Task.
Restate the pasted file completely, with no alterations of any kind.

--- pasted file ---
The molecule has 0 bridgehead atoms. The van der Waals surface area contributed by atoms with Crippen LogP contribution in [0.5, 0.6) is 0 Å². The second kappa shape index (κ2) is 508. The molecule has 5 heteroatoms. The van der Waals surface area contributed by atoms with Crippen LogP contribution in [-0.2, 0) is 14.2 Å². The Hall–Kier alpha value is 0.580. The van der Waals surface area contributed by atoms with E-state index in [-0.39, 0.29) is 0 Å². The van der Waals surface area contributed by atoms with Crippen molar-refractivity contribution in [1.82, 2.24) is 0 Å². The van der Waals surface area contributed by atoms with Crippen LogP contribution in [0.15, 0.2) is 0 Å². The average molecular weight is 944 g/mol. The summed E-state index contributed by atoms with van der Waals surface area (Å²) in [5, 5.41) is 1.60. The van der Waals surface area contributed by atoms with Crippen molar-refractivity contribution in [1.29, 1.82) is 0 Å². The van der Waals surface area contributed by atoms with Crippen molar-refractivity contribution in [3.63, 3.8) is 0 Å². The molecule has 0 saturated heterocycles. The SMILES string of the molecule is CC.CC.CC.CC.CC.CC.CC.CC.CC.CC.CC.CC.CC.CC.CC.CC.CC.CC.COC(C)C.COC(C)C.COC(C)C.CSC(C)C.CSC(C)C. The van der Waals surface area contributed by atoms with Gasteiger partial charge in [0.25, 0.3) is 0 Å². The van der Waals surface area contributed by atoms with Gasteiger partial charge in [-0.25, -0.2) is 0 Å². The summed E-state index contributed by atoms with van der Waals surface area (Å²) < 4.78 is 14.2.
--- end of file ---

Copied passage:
The molecule has 0 bridgehead atoms. The van der Waals surface area contributed by atoms with Crippen LogP contribution in [0.5, 0.6) is 0 Å². The second kappa shape index (κ2) is 508. The molecule has 5 heteroatoms. The van der Waals surface area contributed by atoms with Crippen LogP contribution in [-0.2, 0) is 14.2 Å². The Hall–Kier alpha value is 0.580. The van der Waals surface area contributed by atoms with E-state index in [-0.39, 0.29) is 0 Å². The van der Waals surface area contributed by atoms with Crippen molar-refractivity contribution in [1.82, 2.24) is 0 Å². The van der Waals surface area contributed by atoms with Crippen LogP contribution in [0.15, 0.2) is 0 Å². The average molecular weight is 944 g/mol. The summed E-state index contributed by atoms with van der Waals surface area (Å²) in [5, 5.41) is 1.60. The van der Waals surface area contributed by atoms with Crippen molar-refractivity contribution in [1.29, 1.82) is 0 Å². The van der Waals surface area contributed by atoms with Crippen molar-refractivity contribution in [3.63, 3.8) is 0 Å². The molecule has 0 saturated heterocycles. The SMILES string of the molecule is CC.CC.CC.CC.CC.CC.CC.CC.CC.CC.CC.CC.CC.CC.CC.CC.CC.CC.COC(C)C.COC(C)C.COC(C)C.CSC(C)C.CSC(C)C. The van der Waals surface area contributed by atoms with Gasteiger partial charge in [0.25, 0.3) is 0 Å². The van der Waals surface area contributed by atoms with Gasteiger partial charge in [-0.25, -0.2) is 0 Å². The summed E-state index contributed by atoms with van der Waals surface area (Å²) < 4.78 is 14.2.